The side chapels at Barcelona Cathedral contain effigies or maybe sarcophagi of St. Eulalia and St. Olegarius. I’ve mentioned it repeatedly in these posts, but I really do get a little thrill from having historical figures, even if I’ve never heard of them, being, uh…present. I’m not sure exactly what it is that gets my excitement going about it, but it might just be the fact that in the U.S. there is very little that is ancient and intact, but in other places even the ancient people are on display. I dunno.

Barcelona, Spain
These chandeliers make me think of Beowulf

The whole look and feel of this Cathedral is appropriately medieval. As much as I would have enjoyed to explore a bit more, it would have been rude to just pretend not to understand that mass was about to begin and stick around. So we headed out to the cloisters.

Barcelona, SpainThe cloisters look like Dorne from Game of Thrones, heh.

The cloisters couldn’t look any more Iberian. It basically summed up the Spanish vibe in one enclosed area for me. Except for the geese. I really dislike geese, they’re rude, loud, and unfriendly. Those words don’t describe the parts of Spain I’ve visited in the least.

At any rate, Barcelona Cathedral was an amazing and old example of Gothic architecture to visit, and I’m so very glad I’ve been there.

Masterpieces of Light and Space: Church of St. Cecilia in Trastevere, Rome, Italy

Rome, ItalySanta Cecilia in Trastevere

On a warm spring evening in Rome we found ourselves walking around Trastevere, wandering the narrow streets with the feral cats in the afternoon, looking at restaurant menus and trying to follow a map from the old guidebook we got with us to see the church where our niece’s name was chosen.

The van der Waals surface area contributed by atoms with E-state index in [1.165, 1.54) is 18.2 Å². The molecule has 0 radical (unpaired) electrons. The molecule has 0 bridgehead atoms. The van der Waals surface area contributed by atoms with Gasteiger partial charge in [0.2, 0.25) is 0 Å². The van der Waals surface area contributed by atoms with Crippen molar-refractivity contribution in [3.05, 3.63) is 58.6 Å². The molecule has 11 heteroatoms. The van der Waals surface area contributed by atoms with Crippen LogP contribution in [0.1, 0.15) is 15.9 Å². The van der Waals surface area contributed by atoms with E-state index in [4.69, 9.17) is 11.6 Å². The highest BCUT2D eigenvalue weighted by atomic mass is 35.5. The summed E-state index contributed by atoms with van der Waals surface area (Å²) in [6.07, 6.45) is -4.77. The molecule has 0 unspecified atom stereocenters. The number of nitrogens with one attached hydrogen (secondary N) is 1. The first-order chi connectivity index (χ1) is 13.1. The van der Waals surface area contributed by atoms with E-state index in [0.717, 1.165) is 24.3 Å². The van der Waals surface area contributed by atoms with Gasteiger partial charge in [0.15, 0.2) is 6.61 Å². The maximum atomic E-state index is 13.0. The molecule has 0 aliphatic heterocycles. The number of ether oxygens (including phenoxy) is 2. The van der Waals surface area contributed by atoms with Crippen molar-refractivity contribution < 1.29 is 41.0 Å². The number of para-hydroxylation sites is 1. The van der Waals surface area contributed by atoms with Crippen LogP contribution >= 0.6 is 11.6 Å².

Rome, ItalySt. Cecilia in effigy

My understanding is that St. Cecilia is the patron saint of music, as she sang until she died during her execution. There is an effigy of St. Cecilia front at center on the chancel at St. Cecilia in Trastevere. It is graphic, showing the cuts on her neck from the sword blows, and her head twisted completely around 180 degrees.The effigy is titled Martyrdom of St. Cecilia by Stefano Maderno, and inscribed in stone at the foot of the statue is his sworn statement that this is how her body appeared exactly in 1599 when she was exhumed. Apparently her flesh was incorruptible – a sure sign of sainthood according to the church.

Rome, ItalySome of the art adorning the walls was very Roman/Byzantine looking, with the mosaic used to avoid making graven images

According to everyone’s favorite infallible resource, wikipedia, the original church in this location was built over St. Cecilia’s house sometime around 329 AD, maybe about 100 years after she was executed. Pope Urban I may have been the one who built it. That said, I have NO idea how much of the original church remains. The church as it stands today has a facade that was put on in the 18th century, before the United States was the United States. The art styles range from Roman/Byzantine (probably pre-byzantine) mosaic to baroque sculpture (see above) and renaissance paintings. It’s pretty freaking beautiful.

Rome, ItalyFresco over the Nave

Of all of the smaller churches we visited in Rome, this one had one of the most ethereal naves with the ivory white walls and ceilings, and the frescoes and such. I also felt this church had a really nice vertical balance, with the beautiful art on the ceiling and the mysterious crypt visible through a grate in the floor. Between the open airway to the crypt and the effigy of St. Cecilia, you really got the feeling that she is still down there.